Where does God and his plan come in?  If we have the freedom to engage the world about us for good and ill in ways that intersect with random chance, how much more freedom does God have to do the same?  I cringe every time I hear someone say that God has a plan for you, or that nothing happens without God ordaining it.  The testimony of scripture is about our freedom to act on our own volition without God’s interference.  But it also testifies to God’s freedom to engage with us as guide and guardian to the extent we are willing to allow it.  Finally, it testifies that our fallen condition is not fatal.  God does have a plan, and has executed it in Christ Jesus.  We are rescued from our fallen condition on the other side of death.  In the meantime, as followers of Jesus, we can begin walking into our eternal life now, if we pay attention to what God has told us in plain everyday language about living with intentionality to love God with all our everything, love our neighbors, and love each other as Jesus has loved us.  If there’s any question about how to do that, Jesus has given specific directions nicely summarized in Matthew 5-7.
Following in the way of Jesus doesn’t make us perfect, won’t prevent events of chance from happening, and can’t stop us from being or causing hurt, but it is the way for us to be agents of good in the world, agents through whom miracles happen, and it is on the sure and certain way to abundant life. 

Parisian Anxieties

It’s time for a little nonsense.  A moment of pure irrelevancy and no redeeming social value.

We’re off to Paris in a few weeks, and as much as I’m looking forward to it, there’s a smidgeon of apprehension.  It has to do with language, and the Parisian reputation for snobbish sophistication.  I could get along in German OK.  We’ve been to Italy several times.  Italian place names and directions are clear enough, and Italian hospitality can’t be beat.  I’ve had waiters patiently help me order in Italian, and have a good time doing it.  Nobody expected me to know Turkish or Greek.  Can’t understand a word the Brits say, but reading’s not a problem.  We drove a Jeep around Costa Rica for a couple of weeks, feeling very much at ease.  Most Asian countries post English subtitles under important signs, and every kid wants a chance to practice their English.  But Paris?
I’m lost.  Have no idea how to pronounce even simple words.  Basic phrases elude me. Signage is a total mystery.  There’s a certain fear of being seen as another barbarian American not worth the time of day.  We once drove from Barcelona to Paris, and had a  wonderful time in the countryside where we experienced outstanding hospitality, but Paris was another matter.  No one was rude, but, not unlike New York City, there was a sense that it was OK if you wanted to be there as a gape mouthed tourist, but don’t get in the way of locals doing things the Parisian way.
The guide books tell you to try to not look like a tourist, which is ridiculous.  Of course you look like a tourist.  You are a tourist.  However sophisticated your reputation back home, it evaporates the moment you get on the hop-on-hop-off double decker bus.  To date I’ve spent time in twenty-five countries, lived in  a few big cities, and worked in others, so why this minor anxiety about Paris?  It’s all about language, and the anticipation of being illiterate in The Language from which we get the term Lingua Franca, the language every decently educated person is expected to know if they are not to be dismissed as bourgeois trash.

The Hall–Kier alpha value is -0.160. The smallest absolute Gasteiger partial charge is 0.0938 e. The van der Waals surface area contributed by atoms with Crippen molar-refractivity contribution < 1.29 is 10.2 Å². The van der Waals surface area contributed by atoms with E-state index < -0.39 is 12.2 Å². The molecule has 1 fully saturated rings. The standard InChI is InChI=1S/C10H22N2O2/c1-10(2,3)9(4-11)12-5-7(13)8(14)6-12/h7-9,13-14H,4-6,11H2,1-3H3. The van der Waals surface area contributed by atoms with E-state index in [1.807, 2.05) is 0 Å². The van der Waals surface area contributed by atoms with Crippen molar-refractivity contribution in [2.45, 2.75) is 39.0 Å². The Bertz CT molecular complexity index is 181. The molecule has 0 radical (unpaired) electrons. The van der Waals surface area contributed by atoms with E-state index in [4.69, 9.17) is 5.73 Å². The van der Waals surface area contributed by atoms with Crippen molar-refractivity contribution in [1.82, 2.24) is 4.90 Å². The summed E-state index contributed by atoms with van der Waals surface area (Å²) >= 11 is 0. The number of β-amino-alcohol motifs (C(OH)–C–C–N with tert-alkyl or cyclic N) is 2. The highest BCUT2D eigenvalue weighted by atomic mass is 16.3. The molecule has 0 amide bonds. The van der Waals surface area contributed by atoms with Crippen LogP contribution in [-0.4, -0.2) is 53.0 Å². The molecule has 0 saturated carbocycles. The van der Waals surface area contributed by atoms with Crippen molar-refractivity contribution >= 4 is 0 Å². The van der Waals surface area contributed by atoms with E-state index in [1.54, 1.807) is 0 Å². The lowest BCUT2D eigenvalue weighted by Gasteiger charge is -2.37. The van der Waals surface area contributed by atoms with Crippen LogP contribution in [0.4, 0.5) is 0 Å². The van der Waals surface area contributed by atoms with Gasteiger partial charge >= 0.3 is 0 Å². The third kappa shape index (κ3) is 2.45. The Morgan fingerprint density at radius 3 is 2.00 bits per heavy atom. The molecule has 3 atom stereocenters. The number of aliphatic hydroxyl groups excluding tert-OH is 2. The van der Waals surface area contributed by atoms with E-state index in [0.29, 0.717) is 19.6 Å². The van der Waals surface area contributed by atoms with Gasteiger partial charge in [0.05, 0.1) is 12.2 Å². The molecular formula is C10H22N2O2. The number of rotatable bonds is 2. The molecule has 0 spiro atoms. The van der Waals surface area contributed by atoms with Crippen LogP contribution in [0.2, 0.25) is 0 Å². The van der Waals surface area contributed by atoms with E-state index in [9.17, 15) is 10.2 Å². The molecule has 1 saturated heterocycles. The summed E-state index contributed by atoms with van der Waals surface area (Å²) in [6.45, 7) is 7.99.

So here I am, working my way through Fodors, grateful that my wife is planning our day trips, and practicing my sophisticated posture.

Games, Movies, Guns, Calvin, Hobbes, Confucius & Buddha

Violent video games may not have links to mass shootings, but they’ve helped distort our understanding of justice.  Not long ago I wrote about violent video games, and action/super hero movies, observing that in each justice is defined as wreaking vengeance.  They advertise that peace and security cannot be restored to the community until the bad guys are destroyed in the most gruesome way possible, and that players and viewers should be entertained by it.  Their brand of justice is sold as just retribution for the evil perpetrated on society.  They teach the worst kind of retributive justice, the kind associated with vigilantes, lynch mobs, white nationalists, nazis and antifas.  They’re close cousins of tortured death in Rome’s coliseum, burning at the stake in medieval town squares, and public hangings on our own courthouse lawns.  They glorify revenge and violent death.  They demean the rule of law.  For Christians, they violate everything Jesus taught.  Who knows how many buttons they can push.
Fed a daily diet of them might bring some well armed person to look for bad guys in the guise of convenient scapegoats, who are always people not like their people.  Games and movies didn’t create today’s gun culture, but they’ve offered justification for it.  They can make being well armed for imaginary self defense look heroic.  They can encourage the illusion of being the good guy with a gun ready to take out the bad guy with a gun.  They can make lethal “stand your ground” reaction to otherwise non lethal confrontations appear justified.  They can foster the delusion that killing others, many others, is nothing more than the elimination of dehumanized characters.   They portray a monstrous mutation of morality and the ideals of justice held dear by leaders secular and religious.